open for thirty days and that ICANN could anticipate receiving additional 
written inquiries.

What does all this mean for the termination or extension of the JPA? Too much 
should not be read into this particular episode because many Congressional 
hearings involve dramatic  posturing and it is the Obama Administration, not 
Congress, which will make the ultimate call. But the strong bipartisan concern 
about the inconsistency of ICANN's rhetoric with the reality of its performance 
is hardly confined to this Subcommittee - on May 19th, Senators Olympia Snowe 
and Bill Nelson, both serving on the Senate Commerce Committee, sent a joint 
letter to Commerce Secretary Gary Locke expressing the view that "ICANN has 
considerable work ahead to reach the point where it can stand alone as a 
stable, accountable, transparent and, most importantly, secure global 
organization" and essentially endorsing the view that the JPA be at least 
temporarily extended "to allow time to design and deploy new accountability 
mechanisms for ICANN". Post-hearing press reports indicate that Chairman 
Boucher will be joining other Committee members in their own letter to the 
Commerce Department recommending a one-year extension.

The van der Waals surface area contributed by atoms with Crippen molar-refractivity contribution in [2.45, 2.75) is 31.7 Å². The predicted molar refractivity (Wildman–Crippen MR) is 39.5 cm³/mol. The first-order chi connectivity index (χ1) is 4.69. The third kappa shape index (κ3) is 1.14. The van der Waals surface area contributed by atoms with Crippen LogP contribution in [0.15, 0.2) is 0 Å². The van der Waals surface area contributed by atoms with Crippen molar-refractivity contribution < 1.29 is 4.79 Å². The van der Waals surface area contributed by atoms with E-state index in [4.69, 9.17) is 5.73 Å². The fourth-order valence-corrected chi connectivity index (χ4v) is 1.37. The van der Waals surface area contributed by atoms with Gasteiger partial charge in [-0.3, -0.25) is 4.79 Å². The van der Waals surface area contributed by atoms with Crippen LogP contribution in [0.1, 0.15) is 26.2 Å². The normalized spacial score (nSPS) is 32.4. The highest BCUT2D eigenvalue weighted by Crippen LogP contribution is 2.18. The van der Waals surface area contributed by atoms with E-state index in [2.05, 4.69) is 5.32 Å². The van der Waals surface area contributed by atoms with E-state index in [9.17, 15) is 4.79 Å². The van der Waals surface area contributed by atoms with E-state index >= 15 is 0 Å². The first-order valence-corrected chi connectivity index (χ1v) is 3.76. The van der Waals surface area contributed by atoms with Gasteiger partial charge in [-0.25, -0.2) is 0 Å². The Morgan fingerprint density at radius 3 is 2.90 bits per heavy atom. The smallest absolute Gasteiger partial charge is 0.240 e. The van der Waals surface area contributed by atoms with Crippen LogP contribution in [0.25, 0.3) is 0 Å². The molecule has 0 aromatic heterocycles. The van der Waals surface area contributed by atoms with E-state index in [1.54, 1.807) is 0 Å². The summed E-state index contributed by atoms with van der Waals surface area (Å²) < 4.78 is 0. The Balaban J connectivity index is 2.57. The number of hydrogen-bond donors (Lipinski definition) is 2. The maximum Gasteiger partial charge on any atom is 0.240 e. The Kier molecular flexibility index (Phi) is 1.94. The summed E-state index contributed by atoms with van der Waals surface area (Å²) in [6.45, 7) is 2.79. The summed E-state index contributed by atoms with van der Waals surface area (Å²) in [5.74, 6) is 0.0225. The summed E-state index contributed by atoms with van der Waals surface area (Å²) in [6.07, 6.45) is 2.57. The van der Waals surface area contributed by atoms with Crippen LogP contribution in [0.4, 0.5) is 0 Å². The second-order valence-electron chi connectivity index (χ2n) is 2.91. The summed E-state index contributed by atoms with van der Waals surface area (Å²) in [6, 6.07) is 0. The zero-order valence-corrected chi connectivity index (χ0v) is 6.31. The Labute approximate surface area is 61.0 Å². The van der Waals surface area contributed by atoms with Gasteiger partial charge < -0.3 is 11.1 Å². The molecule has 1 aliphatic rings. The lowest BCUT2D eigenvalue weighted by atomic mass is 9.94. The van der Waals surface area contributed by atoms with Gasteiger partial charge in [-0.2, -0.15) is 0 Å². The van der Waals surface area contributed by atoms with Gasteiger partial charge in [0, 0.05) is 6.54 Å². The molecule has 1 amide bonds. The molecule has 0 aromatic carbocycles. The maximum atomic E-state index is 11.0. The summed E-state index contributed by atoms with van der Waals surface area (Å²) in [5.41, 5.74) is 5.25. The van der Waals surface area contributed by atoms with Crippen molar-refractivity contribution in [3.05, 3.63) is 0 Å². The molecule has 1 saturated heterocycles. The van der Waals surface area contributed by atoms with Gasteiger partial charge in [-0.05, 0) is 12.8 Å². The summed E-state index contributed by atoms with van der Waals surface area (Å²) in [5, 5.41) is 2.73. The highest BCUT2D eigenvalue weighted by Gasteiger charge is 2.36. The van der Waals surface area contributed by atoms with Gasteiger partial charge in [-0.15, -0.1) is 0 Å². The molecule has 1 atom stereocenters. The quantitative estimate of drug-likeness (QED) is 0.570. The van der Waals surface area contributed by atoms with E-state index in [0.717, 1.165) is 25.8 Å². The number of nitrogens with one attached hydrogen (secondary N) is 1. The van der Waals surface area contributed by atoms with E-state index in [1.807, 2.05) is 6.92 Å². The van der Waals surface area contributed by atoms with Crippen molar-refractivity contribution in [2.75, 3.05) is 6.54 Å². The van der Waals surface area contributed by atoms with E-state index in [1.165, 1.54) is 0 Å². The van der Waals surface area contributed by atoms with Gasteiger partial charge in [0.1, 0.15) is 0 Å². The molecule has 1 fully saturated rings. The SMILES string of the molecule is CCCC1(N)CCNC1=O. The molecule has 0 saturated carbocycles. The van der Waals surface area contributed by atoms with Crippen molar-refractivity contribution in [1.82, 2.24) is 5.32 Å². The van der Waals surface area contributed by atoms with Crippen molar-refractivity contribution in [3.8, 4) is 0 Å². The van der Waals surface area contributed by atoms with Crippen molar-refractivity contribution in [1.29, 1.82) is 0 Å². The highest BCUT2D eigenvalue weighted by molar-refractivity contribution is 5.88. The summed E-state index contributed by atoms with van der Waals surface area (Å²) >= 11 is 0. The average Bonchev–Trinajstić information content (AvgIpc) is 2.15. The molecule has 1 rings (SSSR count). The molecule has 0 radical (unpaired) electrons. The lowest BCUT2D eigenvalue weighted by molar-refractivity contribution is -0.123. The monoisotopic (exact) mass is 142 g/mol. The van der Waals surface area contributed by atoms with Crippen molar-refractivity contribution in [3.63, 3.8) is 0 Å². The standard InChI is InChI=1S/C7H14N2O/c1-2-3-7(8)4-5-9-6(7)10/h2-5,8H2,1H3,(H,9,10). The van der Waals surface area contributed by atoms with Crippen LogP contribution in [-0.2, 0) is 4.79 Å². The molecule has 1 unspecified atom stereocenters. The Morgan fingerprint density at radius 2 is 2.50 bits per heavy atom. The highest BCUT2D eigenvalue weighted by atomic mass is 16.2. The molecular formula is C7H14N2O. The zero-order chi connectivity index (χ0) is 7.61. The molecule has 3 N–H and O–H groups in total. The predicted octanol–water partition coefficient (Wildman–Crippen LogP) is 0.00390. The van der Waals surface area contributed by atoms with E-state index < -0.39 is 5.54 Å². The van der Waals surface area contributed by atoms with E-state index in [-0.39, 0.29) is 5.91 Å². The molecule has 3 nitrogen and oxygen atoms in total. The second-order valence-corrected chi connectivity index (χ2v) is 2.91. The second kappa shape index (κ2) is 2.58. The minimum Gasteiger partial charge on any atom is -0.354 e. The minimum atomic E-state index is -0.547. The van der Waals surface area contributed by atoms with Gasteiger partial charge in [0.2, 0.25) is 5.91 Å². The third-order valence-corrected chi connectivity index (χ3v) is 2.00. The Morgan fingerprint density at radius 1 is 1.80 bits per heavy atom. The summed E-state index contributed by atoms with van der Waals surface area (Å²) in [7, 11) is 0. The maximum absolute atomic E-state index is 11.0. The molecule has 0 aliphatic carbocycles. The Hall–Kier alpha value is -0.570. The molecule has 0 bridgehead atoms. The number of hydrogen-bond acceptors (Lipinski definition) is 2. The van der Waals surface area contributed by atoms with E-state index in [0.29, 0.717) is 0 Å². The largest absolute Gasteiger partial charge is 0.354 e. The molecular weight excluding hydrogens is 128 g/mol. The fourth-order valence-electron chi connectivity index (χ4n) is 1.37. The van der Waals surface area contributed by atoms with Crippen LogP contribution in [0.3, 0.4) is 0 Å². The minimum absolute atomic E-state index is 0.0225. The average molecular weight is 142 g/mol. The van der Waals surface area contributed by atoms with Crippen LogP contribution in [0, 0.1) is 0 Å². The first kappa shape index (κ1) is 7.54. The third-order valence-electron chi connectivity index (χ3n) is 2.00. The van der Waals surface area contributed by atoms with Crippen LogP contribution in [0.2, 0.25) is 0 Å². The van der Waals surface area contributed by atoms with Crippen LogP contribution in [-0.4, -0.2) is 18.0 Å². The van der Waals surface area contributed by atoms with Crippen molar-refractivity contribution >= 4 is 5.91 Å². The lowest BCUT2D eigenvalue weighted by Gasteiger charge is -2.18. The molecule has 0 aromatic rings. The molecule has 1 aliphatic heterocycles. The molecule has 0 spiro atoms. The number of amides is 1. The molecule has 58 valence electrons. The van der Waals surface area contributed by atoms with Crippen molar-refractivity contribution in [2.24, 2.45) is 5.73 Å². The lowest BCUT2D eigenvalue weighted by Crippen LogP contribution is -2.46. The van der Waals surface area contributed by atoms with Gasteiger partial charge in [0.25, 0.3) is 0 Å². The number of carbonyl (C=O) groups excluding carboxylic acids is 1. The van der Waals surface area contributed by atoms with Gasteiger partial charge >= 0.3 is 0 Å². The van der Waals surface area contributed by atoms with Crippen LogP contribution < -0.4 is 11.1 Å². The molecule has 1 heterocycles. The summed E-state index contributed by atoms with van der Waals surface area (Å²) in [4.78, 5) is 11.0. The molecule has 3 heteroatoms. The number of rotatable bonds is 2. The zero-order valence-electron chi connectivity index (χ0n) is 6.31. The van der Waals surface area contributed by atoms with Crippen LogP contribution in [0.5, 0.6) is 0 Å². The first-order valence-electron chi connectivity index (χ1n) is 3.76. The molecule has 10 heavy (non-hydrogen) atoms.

In short, if the Administration permits the JPA to terminate in less than four 
months it is on clear notice that such actions will unleash a strong bipartisan 
backlash from the other end of Pennsylvania Avenue.

In addition, this report appeared in this asfernoon's Congress Daily--


Technology. House Energy and Commerce Communications Subcommittee members today 
called for an extension of the U.S. government's oversight agreement with the 
nonprofit that administers the Internet domain name system. The deal is 
currently slated to expire Sept. 30. The Internet Corporation for Assigned 
Names and Numbers is "far from a model of effective and sustainable 
self-governance," and it would be unwise to shrink the government's role, said 
Rep. John Dingell, D-Mich. House Energy and Commerce Communications ranking 
member Cliff Stearns, R-Fla., plus Reps.

Mike Doyle, D-Pa., John Shimkus, R-Ill., and Lee Terry, R-Neb., support 
prolonging the arrangement between ICANN and the National Telecommunications 
and Information Administration, citing transparency and accountability 
concerns. House Energy and Commerce Communications Subcommittee Chairman Rick 
Boucher, D-Va., is reportedly drafting a letter to NTIA with Stearns and Energy 
and Commerce ranking member Joe Barton that recommends a one-year extension. At 
the hearing, ICANN President Paul Twomey pointed out that a separate but 
related NTIA-ICANN contract will not sunset. He also warned that extending the 
joint project agreement would signal that the U.S. government does not have 
faith in ICANN's model.


Finally, an excellent series of blogs from the hearing appear at 
http://domainnamewire.com/category/policy-law/ under the heading "Congress 
Beats Up ICANN".

Philip S. Corwin
Butera & Andrews
1301 Pennsylvania Ave., NW
Suite 500
Washington, DC 20004

202-347-6875 (office)

202-347-6876 (fax)

202-255-6172 (cell)

"Luck is the residue of design." -- Branch Rickey

<<< Chronological Index >>>    <<< Thread Index >>>

Privacy Policy | Terms of Service | Cookies Policy